At this precise moment I realized I could hear Sailor’s thoughts inside my mind.

I’m afraid.

Me too, I thought.

Are we going to die?

Hold my hand.

We held hands.

Be brave, I thought.

The distant core of the tunnel was a pitch black hole.  We ran toward that core, with two bright streams of light speeding past us, terrified of what lay behind.

 

 

 

Cricket and Crow

The sound of wing beats filled the corridor.  A chaotic black shape sped toward us, covering and uncovering the caged lights as it flew.  In a burst of flapping wings, a crow alighted on the floor of the corridor, just short of where the cricket walked ahead of us.  The crow spread its wings low along the floor.  The bright red cricket took hold of a wingtip with its tiny feet, and crawled to the crown of the crow’s head.  The crow took off in a deafening chaos of wing beats, and vanished down the corridor.

“Follow them!” I cried.

We ran.

Just as we had been impelled by the cricket’s song to run up the side of the mountain through inky blackness…now we rushed headlong down the corridor, the lights racing past our eyes, blurring into a bright stream.  Our speed transcended human speed; the tempo of our feet on the concrete became so light and rapid we felt that we could have flown.

 

 

The Red Cricket

“Look,” she said.

At one end of the hollow space, a second door was visible, very similar to the one we’d used to climb into the tree: it was low-arched, wooden, with a large round doorknob.

I crawled toward it, pushing some of the grass aside as I did.  I took hold of the doorknob, turned it, and pushed the door open.  Light spilling out from the hollow revealed a corridor marked by cage-like sconces containing darkened bulbs.

“Where are we?” asked Sailor.

“I don’t know,” I said, “but if feels familiar.”

I crawled in.  Sailor followed me.  Once clear of the door, there was enough space overhead for us to walk upright along a smooth concrete passageway.  The lights lining the corridor flickered on in their sconces.

It didn’t occur to me that someone knew we were there, and flipped a switch.  I felt oddly comfortable in the passageway, the same way one feels when visiting the home of an old friend.  It was then that I remembered Sailor’s family had vacationed in these mountains years before.  We walked slowly, side by side.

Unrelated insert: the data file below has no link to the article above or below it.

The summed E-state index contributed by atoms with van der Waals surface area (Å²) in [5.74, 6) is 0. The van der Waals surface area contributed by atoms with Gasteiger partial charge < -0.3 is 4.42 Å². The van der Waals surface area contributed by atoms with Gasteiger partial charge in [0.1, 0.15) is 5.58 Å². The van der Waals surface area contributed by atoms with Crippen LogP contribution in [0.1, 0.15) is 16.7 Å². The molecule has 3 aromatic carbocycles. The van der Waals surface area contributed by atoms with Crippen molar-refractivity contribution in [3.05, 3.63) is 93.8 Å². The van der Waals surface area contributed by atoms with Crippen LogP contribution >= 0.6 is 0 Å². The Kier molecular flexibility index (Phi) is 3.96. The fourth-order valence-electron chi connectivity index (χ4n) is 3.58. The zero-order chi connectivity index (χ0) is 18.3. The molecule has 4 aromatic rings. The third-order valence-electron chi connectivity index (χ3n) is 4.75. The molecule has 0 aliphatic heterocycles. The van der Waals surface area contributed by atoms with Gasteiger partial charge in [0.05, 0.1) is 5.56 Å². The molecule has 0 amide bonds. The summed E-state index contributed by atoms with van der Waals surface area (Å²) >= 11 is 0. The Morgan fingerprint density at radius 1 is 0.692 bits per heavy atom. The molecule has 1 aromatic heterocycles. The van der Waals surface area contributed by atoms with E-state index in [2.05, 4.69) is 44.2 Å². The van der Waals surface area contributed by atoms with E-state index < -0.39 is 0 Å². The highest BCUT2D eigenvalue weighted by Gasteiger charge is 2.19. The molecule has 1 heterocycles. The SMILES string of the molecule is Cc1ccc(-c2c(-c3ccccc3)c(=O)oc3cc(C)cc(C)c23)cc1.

“Do you know anything about this tunnel,” I asked quietly as we walked, “Does local lore say anything about it?”

“An old story says one of these mountain peaks contains a hidden volcanic lake with a giant ship floating on it.   According to the story, a magician lives inside the ship…”

“Not by chance the same magician who built this..?”

I pointed.  The passageway plunged deep into the mountain.  As the lights grew further from us they appeared smaller, closer together, a strand of bright yellow points that vanished at an inestimable distance, deep inside the mountain.

“Look!”

Sailor pointed to the floor.  Perhaps fifteen feet ahead of us walked a cricket, inching its way along, as if acting as our guide. The cricket was a vivid, shiny red.   Enchanted, we walked faster to get a closer look.  We heard the click of the cricket’s feet on the concrete, and saw that it was in fact a tiny robot, its metal limbs painted with the smooth red enamel. The cricket jumped, keeping its position ahead of us, not letting us close too much distance.

Echoing sound gradually filled the corridor.  I recognized the same warped, high melody we’d heard in the forest just before the wind and the rain had drowned it out.  Sailor and I were astonished that the cricket’s body could produce music of such amplitude and detail.

 

Nest

Dried grass rustled beneath our feet as we stepped down into the hollow.  Overhead the blonde roots made a deep, vaulted ceiling, studded with mushrooms and textured with moss.  Still cold from the rain outside, we huddled.   The space was warm, and soon our shivers dissolved, and our clothes began to dry.  Although there was no torch or fire in sight, a golden light bathed the hollow.  The light seemed to come from the roots overhead. Nestled into the dried grass, we fell fast asleep, holding each other in a spooning embrace.

We slept for what seemed like hours.  I do not know whether we made love, or dreamed that we made love, or both…but I do know that my body became a rigid crescent, and that her body enfolded mine…and that her softness nourished me, and that my blood surged within that softness.

Later, Sailor’s body became hard…and she shuddered, and cried.  Afterwards we were both soft together, our cheeks hot, our bodies locked tight.

Then we were conscious, and our clothes were dry again, and soft against our skin.  We sat upright in the hollow, and stared into each other’s eyes.  As we did I felt an echo of the surge I’d felt before.  My body was hard again, and I knew that I had held my potency.

Sailor smiled.